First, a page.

The study investigated the mechanism by which glycine protects against increased circulating nonesterified fatty acids (NEFA), fat cell size, intra-abdominal fat accumulation, and blood pressure (BP) induced in male Wistar rats by sucrose ingestion. The addition of 1% glycine to the drinking water containing 30% sucrose, for 4 wk, markedly reduced high BP in sucrose-fed rats (SFR) (122.3 ± 5.6 vs. 147.6 ± 5.4 mmHg in SFR without glycine, P < 0.001). Decreases in plasma triglyceride (TG) levels (0.9 ± 0.3 vs. 1.4 ± 0.3 mM, P < 0.001), intra-abdominal fat (6.8 ± 2.16 vs. 14.8 ± 4.0 g, P < 0.01), and adipose cell size were observed in SFR treated with glycine compared with SFR without treatment. Total NEFA concentration in the plasma of SFR was significantly decreased by glycine intake (0.64 ± 0.08 vs. 1.11 ± 0.09 mM in SFR without glycine, P < 0.001). In control animals, glycine decreased glucose, TGs, and total NEFA but without reaching significance. In SFR treated with glycine, mitochondrial respiration, as an indicator of the rate of fat oxidation, showed an increase in the state IV oxidation rate of the β-oxidation substrates octanoic acid and palmitoyl carnitine. This suggests an enhancement of hepatic fatty acid metabolism, i.e., in their transport, activation, or β-oxidation. These findings imply that the protection by glycine against elevated BP might be attributed to its effect in increasing fatty acid oxidation, reducing intra-abdominal fat accumulation and circulating NEFA, which have been proposed as links between obesity and hypertension.
- mitochondrial oxygen uptake
- fatty acid oxidation
obesity is a significant human health problem; its incidence is reaching epidemic proportions in many Western countries (2, 31). Obesity with fat accumulation predominantly in the abdominal cavity is more frequently associated with disorders of glucose and lipid metabolism than is subcutaneous fat obesity (6, 17). It is well known that increased intra-abdominal fat accumulation is also associated with elevated circulating nonesterified fatty acids (NEFA) (33), resulting from the increased lipolytic activity in adipose tissue. High levels of circulating NEFA have been assumed to be a possible link between intra-abdominal fat accumulation and elevated blood pressure (BP) (9, 34, 46, 49).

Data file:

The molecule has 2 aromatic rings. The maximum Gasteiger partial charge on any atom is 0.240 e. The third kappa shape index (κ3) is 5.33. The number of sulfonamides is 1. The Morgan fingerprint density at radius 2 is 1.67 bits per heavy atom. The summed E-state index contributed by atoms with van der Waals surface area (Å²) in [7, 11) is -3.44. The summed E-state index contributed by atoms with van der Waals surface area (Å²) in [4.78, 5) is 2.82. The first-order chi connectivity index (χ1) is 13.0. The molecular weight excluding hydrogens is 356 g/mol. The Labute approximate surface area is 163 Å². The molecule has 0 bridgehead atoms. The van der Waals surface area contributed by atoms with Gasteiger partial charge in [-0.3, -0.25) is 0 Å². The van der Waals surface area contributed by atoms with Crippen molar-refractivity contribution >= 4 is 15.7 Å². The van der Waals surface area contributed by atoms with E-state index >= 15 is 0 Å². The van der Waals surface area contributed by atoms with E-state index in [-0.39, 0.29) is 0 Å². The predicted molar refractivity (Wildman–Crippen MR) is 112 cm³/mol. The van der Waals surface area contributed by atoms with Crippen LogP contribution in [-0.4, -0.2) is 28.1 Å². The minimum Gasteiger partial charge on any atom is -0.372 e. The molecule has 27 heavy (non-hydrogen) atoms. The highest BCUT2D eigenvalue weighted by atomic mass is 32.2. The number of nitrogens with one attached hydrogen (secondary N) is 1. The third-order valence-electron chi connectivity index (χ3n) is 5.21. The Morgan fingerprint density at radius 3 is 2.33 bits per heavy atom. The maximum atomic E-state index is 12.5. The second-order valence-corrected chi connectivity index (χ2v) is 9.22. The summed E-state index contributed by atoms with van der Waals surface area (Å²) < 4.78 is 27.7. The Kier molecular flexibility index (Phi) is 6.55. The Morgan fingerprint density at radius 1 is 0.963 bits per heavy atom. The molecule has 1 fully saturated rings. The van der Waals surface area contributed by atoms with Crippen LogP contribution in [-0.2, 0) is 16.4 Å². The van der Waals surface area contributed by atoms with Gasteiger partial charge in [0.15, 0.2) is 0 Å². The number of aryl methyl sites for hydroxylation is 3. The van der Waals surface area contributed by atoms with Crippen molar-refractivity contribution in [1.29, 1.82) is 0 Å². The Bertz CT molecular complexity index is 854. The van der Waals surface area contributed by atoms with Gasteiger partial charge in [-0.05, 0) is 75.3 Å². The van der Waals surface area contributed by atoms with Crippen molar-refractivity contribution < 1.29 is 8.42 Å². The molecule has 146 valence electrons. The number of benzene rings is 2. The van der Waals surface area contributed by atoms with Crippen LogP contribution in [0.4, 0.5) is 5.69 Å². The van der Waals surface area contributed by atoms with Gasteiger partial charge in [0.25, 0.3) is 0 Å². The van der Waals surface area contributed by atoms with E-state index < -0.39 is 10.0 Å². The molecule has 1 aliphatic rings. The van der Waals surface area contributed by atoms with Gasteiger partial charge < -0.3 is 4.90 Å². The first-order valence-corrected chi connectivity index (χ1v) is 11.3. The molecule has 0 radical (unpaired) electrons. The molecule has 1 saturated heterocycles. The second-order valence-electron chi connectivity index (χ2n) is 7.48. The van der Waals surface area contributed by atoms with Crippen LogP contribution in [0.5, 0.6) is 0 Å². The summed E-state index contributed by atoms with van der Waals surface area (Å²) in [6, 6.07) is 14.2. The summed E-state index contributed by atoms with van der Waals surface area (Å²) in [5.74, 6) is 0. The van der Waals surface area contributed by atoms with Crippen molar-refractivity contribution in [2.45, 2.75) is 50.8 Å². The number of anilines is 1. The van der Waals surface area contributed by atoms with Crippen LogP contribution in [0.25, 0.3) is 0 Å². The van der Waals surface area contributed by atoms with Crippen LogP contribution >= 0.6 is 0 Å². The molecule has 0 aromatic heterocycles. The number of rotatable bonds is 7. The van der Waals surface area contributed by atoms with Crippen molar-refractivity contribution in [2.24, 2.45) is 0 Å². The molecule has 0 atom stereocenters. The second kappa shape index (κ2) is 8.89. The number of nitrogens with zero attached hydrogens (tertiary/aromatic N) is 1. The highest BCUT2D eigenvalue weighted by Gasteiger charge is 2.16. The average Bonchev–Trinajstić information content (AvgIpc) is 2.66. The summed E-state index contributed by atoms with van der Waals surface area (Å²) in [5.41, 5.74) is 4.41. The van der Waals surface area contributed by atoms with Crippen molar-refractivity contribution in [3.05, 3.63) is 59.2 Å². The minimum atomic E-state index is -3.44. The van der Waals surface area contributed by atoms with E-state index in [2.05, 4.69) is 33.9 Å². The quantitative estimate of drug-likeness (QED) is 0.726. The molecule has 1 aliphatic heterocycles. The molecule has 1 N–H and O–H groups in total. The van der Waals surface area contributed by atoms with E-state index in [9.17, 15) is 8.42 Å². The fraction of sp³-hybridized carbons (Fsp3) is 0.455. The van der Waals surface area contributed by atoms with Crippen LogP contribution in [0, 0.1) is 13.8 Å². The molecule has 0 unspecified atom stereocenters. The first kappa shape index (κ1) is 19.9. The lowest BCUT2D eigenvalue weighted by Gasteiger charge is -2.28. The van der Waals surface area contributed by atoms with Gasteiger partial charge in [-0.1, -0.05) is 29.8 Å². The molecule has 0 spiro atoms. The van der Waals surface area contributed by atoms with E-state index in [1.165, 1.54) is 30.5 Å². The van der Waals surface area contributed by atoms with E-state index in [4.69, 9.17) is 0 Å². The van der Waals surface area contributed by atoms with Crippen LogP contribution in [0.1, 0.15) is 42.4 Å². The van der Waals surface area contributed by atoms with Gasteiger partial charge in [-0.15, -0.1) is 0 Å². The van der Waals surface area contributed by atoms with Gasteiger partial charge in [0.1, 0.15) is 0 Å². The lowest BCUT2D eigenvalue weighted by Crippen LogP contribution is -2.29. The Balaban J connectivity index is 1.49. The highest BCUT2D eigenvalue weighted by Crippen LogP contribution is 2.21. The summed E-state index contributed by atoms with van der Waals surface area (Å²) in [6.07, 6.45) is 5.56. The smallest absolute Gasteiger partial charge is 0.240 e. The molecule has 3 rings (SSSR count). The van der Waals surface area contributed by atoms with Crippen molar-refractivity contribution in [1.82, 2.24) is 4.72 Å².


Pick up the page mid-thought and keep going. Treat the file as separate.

Several factors are known to be involved in the development of intra-abdominal adiposity in both humans and animals, including genetic and environmental factors, such as excessive fat or carbohydrate intake and lack of physical exercise (8, 44). Thus several animal models of obesity have been developed to investigate the mechanism by which obesity induces hypertension, hyperinsulinemia, and insulin resistance.
In our laboratory, we developed an animal model of intra-abdominal fat accumulation, induced by the addition of sucrose to the drinking water of Wistar rats (1, 19), a variant of the fructose-induced hypertriglyceridemia and hypertension animal model (26, 41). Intra-abdominal fat accumulation in this model is associated with the development of high BP, as described elsewhere (29).
On the other hand, glycine, a nonessential amino acid, when administered in the diet, has been shown to be protective against the nonenzymatic hemoglobin glycation found in diabetic humans and in streptozotocin-induced diabetic rat models (12, 13). Another group has attributed the lowering effect on plasma cholesterol and triglycerides (TGs) of gelatin, compared with casein, to its high glycine content (40). This group showed that gelatin, which contains 12 times more glycine than casein, decreases plasma cholesterol and TGs when administered in the diet of hypercholesterolemic rats.